Movie Review - Gringo

A gringo is what people who speak Spanish call someone who isn't Hispanic or Latino. There is no direct translation for it. Gringo is simply a kind of slang term and a rather derogatory term for anyone who is a foreigner. Typically, it refers to someone from the United States who is ignorant of the language and culture, a dumb American as it were or a Yankee, mostly someone Anglo-Saxon or Caucasian and usually blonde, but now it's a catch-all word that could refer to a black person who doesn't speak Spanish, which is the case here.

Yet, I'm not sure what Anthony Tambakis (Warrior) and Matthew Stone (Soul Men) were trying to say with this screenplay. The title might be something that was simply slapped on without having any real meaning, but to use that term suggests a point-of-view from the Mexican perspective, which this film isn't. It does, however, also suggest an idea about Americans and American interactions with Mexico that is more supported here. Those interactions are ones of ignorance by Americans about Spanish or Mexican culture, despite using, manipulating and in fact stepping on that culture.

Otherwise, this film becomes nothing more than a farcical or comical, crime caper that trades on the stereotype that Mexico is nothing but a cesspool for drug trafficking that Americans are going to try to exploit but get in way over their heads. One of the films on which Stone worked was Intolerable Cruelty (2003), a film directed by Joel and Ethan Coen. In that regard, it's possible to see how the intention for this film would be to mimic a Coen brothers movie, which often are comical, crime stories.

If anything, this is weak Coen brothers film. Tambakis and Stone attempt to mimic the Coens but come up short. The comedy as written is nowhere near as strong as a Coen brothers-directed film would be, even compared against to the Coen's least successful work. The story and characters are rather sloppily rendered. The movie does have funny persons in this narrative but they're perhaps not juggled in the best way.

David Oyelowo (Selma and Red Tails) stars as Harold Soyinka, a Nigerian immigrant in Chicago who works as operations supervisor at Promethium Pharmaceutical, a multinational drug company. The irony is that he's not fluent in Spanish but he does know a little and he has respect for the Mexican employees with whom he meets and interacts, yet he's still called gringo. What he doesn't know is that his company is involved with a drug cartel in Mexico. When the company tries to cut ties with the cartel, the cartel leader wants to capture Harold because it's rather wrongly assumed that he's the ultimate boss.

Charlize Theron (Hancock and Mad Max: Fury Road) co-stars as Elaine Markinson and Joel Edgerton (Warrior and It Comes At Night) also co-stars as Richard Rusk. Richard and Elaine are co-presidents of Promethium Pharmaceutical. They know about the drug cartel connection. They try to stop it because the company is about to go through a merger and don't need that baggage. The merger will also mean people will lose jobs, including Harold. Neither Richard or Elaine care about Harold nor about the Mexican employees who are more at the mercy of the cartel leader. Theron is funny as this arrogant, narcissistic and tough woman. Edgerton is okay as a philandering, self-centered jerk, but oddly we don't get enough of him.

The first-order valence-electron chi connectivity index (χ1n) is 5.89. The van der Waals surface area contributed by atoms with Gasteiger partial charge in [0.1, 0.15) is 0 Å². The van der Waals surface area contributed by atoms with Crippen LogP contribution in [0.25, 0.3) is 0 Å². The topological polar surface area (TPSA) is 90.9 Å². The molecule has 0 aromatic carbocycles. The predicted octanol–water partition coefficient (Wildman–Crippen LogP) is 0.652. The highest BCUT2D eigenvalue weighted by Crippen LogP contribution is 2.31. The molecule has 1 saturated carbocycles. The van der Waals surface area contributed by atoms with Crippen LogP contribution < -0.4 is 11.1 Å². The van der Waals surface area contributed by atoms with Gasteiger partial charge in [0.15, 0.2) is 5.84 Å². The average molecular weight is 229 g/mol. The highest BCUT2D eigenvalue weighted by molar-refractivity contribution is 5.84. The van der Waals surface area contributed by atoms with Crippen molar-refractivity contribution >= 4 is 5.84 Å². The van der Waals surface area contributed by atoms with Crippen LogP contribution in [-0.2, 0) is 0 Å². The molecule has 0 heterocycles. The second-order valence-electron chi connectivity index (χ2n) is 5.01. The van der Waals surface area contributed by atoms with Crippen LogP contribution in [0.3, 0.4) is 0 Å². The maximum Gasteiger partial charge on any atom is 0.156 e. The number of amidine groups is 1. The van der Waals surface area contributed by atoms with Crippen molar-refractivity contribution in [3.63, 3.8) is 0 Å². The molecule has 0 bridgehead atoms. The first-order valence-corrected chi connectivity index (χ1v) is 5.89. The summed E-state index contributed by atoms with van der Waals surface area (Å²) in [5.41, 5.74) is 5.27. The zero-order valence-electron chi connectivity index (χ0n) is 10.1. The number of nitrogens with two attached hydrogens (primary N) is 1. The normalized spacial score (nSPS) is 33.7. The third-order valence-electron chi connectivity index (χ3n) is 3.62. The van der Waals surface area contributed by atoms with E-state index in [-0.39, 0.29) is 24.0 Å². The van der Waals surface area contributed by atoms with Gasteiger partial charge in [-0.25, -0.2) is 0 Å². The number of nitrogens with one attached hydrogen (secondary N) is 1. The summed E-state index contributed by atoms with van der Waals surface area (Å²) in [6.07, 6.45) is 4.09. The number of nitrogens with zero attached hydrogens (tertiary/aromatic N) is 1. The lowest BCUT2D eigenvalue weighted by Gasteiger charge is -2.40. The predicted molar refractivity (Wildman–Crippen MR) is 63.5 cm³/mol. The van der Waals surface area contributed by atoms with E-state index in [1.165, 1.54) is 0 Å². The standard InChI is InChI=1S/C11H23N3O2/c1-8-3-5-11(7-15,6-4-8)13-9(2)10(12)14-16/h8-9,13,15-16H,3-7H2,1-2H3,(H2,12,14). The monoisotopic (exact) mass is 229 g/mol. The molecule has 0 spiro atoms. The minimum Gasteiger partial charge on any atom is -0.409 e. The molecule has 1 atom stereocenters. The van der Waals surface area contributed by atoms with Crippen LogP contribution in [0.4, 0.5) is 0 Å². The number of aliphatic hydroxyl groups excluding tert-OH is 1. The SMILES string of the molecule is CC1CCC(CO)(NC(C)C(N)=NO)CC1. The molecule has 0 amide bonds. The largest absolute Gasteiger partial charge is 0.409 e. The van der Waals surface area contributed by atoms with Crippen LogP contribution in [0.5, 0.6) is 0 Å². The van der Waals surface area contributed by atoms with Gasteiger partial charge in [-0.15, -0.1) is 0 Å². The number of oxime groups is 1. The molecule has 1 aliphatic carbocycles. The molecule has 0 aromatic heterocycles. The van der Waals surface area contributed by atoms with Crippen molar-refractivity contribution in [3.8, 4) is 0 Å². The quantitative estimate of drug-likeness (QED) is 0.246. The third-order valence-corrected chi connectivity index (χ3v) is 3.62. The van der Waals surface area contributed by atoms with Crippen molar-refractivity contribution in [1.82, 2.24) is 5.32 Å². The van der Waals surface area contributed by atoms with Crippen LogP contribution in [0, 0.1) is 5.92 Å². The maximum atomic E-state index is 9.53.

There is a whole subplot involving Richard having an affair with a married woman. The point is to show how much a jerk he is, but by the end, it's meant to be an indictment on the friendship between Richard and Harold. The movie doesn't establish well why Harold would be so myopic as not to see that his friendship with Richard isn't anything real. Oyelowo is a great actor but even he can't sell the disillusion of that friendship.

Thandie Newton (Westworld and Crash) plays the aforementioned, married woman. She's wasted though as her affair is never explored or fully developed. Why she leaves her husband and why she hooks up with Richard are just plot points that get no real depth. Amanda Seyfried (Mamma Mia! and Mean Girls) also plays a wasted character. She's basically a tag-along who only provides padding to this movie's run-time.

There is a kernel of a good idea here. Harold fakes his own kidnapping and pretends the cartel is holding him for a ransom. Spoiler alert, the twist is that the cartel ends up kidnapping him for real. The problem is that Richard and Elaine are too detached from that plot, mainly because they're ruthless, even in varying degrees, but also because geographically they're far away. The kidnapping plot just doesn't hold any kind of water. The filmmakers try to make it hold water with the introduction of a character played by Sharlto Copley (District 9 and Free Fire) but the whole thing ultimately gets lost in a sea of "who cares?".

Rated R for language, violence and sexual content.
Running Time: 1 hr. and 50 mins.

Available on DVD/VOD.


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